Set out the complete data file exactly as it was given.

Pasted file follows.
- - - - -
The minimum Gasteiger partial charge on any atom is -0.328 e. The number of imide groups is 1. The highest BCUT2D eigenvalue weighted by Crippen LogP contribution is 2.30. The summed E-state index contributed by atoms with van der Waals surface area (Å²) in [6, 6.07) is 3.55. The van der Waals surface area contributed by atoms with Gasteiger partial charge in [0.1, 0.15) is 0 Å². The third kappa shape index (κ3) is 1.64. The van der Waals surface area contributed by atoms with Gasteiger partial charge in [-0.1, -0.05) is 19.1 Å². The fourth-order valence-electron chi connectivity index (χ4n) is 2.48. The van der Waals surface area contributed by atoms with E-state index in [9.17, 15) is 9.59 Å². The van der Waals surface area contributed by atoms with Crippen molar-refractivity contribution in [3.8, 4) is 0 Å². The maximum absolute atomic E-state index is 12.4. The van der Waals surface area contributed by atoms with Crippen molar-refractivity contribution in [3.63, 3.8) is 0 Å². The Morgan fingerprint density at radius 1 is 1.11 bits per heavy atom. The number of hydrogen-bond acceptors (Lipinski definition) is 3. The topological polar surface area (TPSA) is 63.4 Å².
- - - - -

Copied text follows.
The minimum Gasteiger partial charge on any atom is -0.328 e. The number of imide groups is 1. The highest BCUT2D eigenvalue weighted by Crippen LogP contribution is 2.30. The summed E-state index contributed by atoms with van der Waals surface area (Å²) in [6, 6.07) is 3.55. The van der Waals surface area contributed by atoms with Gasteiger partial charge in [0.1, 0.15) is 0 Å². The third kappa shape index (κ3) is 1.64. The van der Waals surface area contributed by atoms with Gasteiger partial charge in [-0.1, -0.05) is 19.1 Å². The fourth-order valence-electron chi connectivity index (χ4n) is 2.48. The van der Waals surface area contributed by atoms with E-state index in [9.17, 15) is 9.59 Å². The van der Waals surface area contributed by atoms with Crippen molar-refractivity contribution in [3.8, 4) is 0 Å². The maximum absolute atomic E-state index is 12.4. The van der Waals surface area contributed by atoms with Crippen molar-refractivity contribution in [3.63, 3.8) is 0 Å². The Morgan fingerprint density at radius 1 is 1.11 bits per heavy atom. The number of hydrogen-bond acceptors (Lipinski definition) is 3. The topological polar surface area (TPSA) is 63.4 Å².